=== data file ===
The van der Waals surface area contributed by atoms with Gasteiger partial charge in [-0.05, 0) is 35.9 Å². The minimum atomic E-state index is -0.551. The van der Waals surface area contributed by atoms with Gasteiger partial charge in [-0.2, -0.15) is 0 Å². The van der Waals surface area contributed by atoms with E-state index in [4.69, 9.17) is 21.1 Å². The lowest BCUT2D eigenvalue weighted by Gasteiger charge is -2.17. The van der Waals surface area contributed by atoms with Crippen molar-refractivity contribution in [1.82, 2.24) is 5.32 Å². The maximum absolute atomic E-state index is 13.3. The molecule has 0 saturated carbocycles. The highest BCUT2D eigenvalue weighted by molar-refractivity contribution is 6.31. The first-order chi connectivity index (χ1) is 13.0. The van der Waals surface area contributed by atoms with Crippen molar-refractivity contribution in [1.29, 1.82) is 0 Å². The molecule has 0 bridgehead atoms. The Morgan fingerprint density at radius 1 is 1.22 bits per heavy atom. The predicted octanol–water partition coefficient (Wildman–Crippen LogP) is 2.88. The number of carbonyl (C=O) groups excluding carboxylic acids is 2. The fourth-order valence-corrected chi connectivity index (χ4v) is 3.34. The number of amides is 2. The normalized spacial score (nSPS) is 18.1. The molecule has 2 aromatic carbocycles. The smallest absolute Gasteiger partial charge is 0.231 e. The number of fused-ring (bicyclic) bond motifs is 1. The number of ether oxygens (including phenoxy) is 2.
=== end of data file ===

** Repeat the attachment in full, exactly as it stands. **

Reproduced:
The van der Waals surface area contributed by atoms with Gasteiger partial charge in [-0.05, 0) is 35.9 Å². The minimum atomic E-state index is -0.551. The van der Waals surface area contributed by atoms with Gasteiger partial charge in [-0.2, -0.15) is 0 Å². The van der Waals surface area contributed by atoms with E-state index in [4.69, 9.17) is 21.1 Å². The lowest BCUT2D eigenvalue weighted by Gasteiger charge is -2.17. The van der Waals surface area contributed by atoms with Crippen molar-refractivity contribution in [1.82, 2.24) is 5.32 Å². The maximum absolute atomic E-state index is 13.3. The molecule has 0 saturated carbocycles. The highest BCUT2D eigenvalue weighted by molar-refractivity contribution is 6.31. The first-order chi connectivity index (χ1) is 13.0. The van der Waals surface area contributed by atoms with Crippen molar-refractivity contribution in [1.29, 1.82) is 0 Å². The molecule has 0 bridgehead atoms. The Morgan fingerprint density at radius 1 is 1.22 bits per heavy atom. The predicted octanol–water partition coefficient (Wildman–Crippen LogP) is 2.88. The number of carbonyl (C=O) groups excluding carboxylic acids is 2. The fourth-order valence-corrected chi connectivity index (χ4v) is 3.34. The number of amides is 2. The normalized spacial score (nSPS) is 18.1. The molecule has 2 aromatic carbocycles. The smallest absolute Gasteiger partial charge is 0.231 e. The number of fused-ring (bicyclic) bond motifs is 1. The number of ether oxygens (including phenoxy) is 2.